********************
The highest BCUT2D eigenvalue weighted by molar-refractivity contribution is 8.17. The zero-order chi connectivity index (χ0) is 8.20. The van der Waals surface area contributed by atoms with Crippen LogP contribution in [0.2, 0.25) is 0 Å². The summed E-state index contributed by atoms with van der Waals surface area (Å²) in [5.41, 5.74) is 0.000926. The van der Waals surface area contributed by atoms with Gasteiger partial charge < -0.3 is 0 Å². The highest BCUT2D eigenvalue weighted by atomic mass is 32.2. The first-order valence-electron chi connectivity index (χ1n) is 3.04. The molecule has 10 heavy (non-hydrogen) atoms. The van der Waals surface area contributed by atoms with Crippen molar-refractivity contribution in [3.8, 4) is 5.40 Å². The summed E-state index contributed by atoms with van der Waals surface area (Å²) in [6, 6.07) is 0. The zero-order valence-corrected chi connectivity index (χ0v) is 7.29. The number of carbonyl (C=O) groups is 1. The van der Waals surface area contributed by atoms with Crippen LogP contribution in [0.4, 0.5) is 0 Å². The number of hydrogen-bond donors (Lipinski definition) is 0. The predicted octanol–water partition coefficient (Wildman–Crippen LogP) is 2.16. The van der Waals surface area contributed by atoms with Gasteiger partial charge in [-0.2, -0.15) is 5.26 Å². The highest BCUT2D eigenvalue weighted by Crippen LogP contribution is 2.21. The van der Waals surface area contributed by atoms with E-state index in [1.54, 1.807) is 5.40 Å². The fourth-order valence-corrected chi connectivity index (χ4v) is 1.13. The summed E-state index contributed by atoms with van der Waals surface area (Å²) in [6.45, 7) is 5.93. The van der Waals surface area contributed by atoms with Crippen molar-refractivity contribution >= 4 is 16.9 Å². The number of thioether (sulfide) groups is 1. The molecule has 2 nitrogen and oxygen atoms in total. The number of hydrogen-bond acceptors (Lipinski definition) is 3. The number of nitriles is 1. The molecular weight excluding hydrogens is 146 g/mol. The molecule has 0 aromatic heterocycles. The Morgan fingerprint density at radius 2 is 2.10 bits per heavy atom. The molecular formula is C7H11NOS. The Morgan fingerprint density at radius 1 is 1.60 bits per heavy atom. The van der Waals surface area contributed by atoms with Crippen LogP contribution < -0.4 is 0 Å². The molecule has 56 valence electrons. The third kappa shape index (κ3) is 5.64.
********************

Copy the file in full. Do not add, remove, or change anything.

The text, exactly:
The highest BCUT2D eigenvalue weighted by molar-refractivity contribution is 8.17. The zero-order chi connectivity index (χ0) is 8.20. The van der Waals surface area contributed by atoms with Crippen LogP contribution in [0.2, 0.25) is 0 Å². The summed E-state index contributed by atoms with van der Waals surface area (Å²) in [5.41, 5.74) is 0.000926. The van der Waals surface area contributed by atoms with Gasteiger partial charge < -0.3 is 0 Å². The highest BCUT2D eigenvalue weighted by atomic mass is 32.2. The first-order valence-electron chi connectivity index (χ1n) is 3.04. The molecule has 10 heavy (non-hydrogen) atoms. The van der Waals surface area contributed by atoms with Crippen molar-refractivity contribution in [3.8, 4) is 5.40 Å². The summed E-state index contributed by atoms with van der Waals surface area (Å²) in [6, 6.07) is 0. The zero-order valence-corrected chi connectivity index (χ0v) is 7.29. The number of carbonyl (C=O) groups is 1. The van der Waals surface area contributed by atoms with Crippen LogP contribution in [0.4, 0.5) is 0 Å². The number of hydrogen-bond donors (Lipinski definition) is 0. The predicted octanol–water partition coefficient (Wildman–Crippen LogP) is 2.16. The van der Waals surface area contributed by atoms with Gasteiger partial charge in [-0.2, -0.15) is 5.26 Å². The highest BCUT2D eigenvalue weighted by Crippen LogP contribution is 2.21. The van der Waals surface area contributed by atoms with E-state index in [1.54, 1.807) is 5.40 Å². The fourth-order valence-corrected chi connectivity index (χ4v) is 1.13. The summed E-state index contributed by atoms with van der Waals surface area (Å²) in [6.45, 7) is 5.93. The van der Waals surface area contributed by atoms with Crippen molar-refractivity contribution >= 4 is 16.9 Å². The number of thioether (sulfide) groups is 1. The molecule has 2 nitrogen and oxygen atoms in total. The number of hydrogen-bond acceptors (Lipinski definition) is 3. The number of nitriles is 1. The molecular weight excluding hydrogens is 146 g/mol. The molecule has 0 aromatic heterocycles. The Morgan fingerprint density at radius 2 is 2.10 bits per heavy atom. The molecular formula is C7H11NOS. The Morgan fingerprint density at radius 1 is 1.60 bits per heavy atom. The van der Waals surface area contributed by atoms with Crippen LogP contribution < -0.4 is 0 Å². The molecule has 56 valence electrons. The third kappa shape index (κ3) is 5.64.